Many southern inhabitants are also ethnic Malays who often speak a different language from their more northern Thai neighbours.
In three of those southern provinces – Yala, Pattani and Songkhla – Muslims predominate. The former sultanate of Pattani, which covered these provinces, is seen by some as the cradle of Islam in the region.
The area was annexed by Thailand in 1902 as a buffer against British-ruled Malaya.
During the 1970s and early 1980s, however, an armed separatist movement sprang up seeking the region’s reunification with Malaysia.
But change in government policy in the 1980s and 1990s, which aimed to strengthen national identity among all Thais and boost Muslim political representation, plus wider economic development, helped bring peace to the region.
More recently, Prime Minister Thaksin promised some $700 million in aid for the south, including the opening of an Islamic university in Narathiwat. But intermittent violence since late 2001 has prompted some to suggest the integration drive is failing.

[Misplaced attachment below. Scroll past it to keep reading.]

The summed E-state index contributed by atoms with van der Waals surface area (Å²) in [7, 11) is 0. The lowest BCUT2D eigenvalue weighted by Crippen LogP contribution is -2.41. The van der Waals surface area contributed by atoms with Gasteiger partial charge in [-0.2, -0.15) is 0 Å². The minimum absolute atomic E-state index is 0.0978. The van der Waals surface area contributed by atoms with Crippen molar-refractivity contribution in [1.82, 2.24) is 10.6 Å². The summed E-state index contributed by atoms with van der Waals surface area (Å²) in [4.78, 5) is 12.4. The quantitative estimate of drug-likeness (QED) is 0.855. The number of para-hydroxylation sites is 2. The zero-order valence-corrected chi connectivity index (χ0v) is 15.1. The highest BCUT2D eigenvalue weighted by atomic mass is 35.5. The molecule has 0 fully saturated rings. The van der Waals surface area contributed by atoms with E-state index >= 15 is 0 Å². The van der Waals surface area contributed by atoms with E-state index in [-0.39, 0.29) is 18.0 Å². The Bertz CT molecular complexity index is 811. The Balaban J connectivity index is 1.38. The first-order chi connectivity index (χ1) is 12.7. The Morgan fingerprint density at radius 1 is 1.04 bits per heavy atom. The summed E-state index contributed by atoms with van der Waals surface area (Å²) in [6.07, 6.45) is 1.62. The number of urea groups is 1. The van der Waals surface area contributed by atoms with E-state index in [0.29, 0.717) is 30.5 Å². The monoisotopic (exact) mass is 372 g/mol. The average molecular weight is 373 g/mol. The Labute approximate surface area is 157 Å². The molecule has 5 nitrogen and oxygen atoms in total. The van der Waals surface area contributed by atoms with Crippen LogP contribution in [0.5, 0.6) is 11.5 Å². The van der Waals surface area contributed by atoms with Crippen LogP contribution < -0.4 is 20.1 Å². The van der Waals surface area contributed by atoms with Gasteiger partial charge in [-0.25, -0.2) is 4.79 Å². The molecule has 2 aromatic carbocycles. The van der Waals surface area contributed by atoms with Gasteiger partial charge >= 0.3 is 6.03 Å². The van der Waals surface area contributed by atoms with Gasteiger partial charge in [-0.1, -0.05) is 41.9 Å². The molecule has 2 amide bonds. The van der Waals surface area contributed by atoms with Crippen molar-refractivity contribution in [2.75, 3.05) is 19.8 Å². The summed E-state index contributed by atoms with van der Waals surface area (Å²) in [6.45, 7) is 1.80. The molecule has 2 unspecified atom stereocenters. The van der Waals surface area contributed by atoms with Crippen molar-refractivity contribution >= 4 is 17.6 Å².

Clashes in April 2004, in which more than 100 mostly young local Muslims died, represented a serious escalation of violence that began three months earlier with a raid on a weapons cache.
Locals blamed excessive force by the authorities for those deaths, most of which took place inside one mosque.
But some analysts have suggested the armed youths who battled security forces in April may have been encouraged by armed Islamist groups outside Thailand.
Hanbali, a senior commander in the Indonesia-based group Jemaah Islamiyah, which is alleged to have carried out bombings in Bali and Jakarta and was planning major attacks in Bangkok, was among five of the group’s alleged members to be arrested in southern Thailand in 2003.
But others have blamed the government for stoking separatist sentiment with its heavy handed crackdown in early 2004.
Martial law has been imposed across the border provinces and Muslims still complain of discrimination and relative poverty.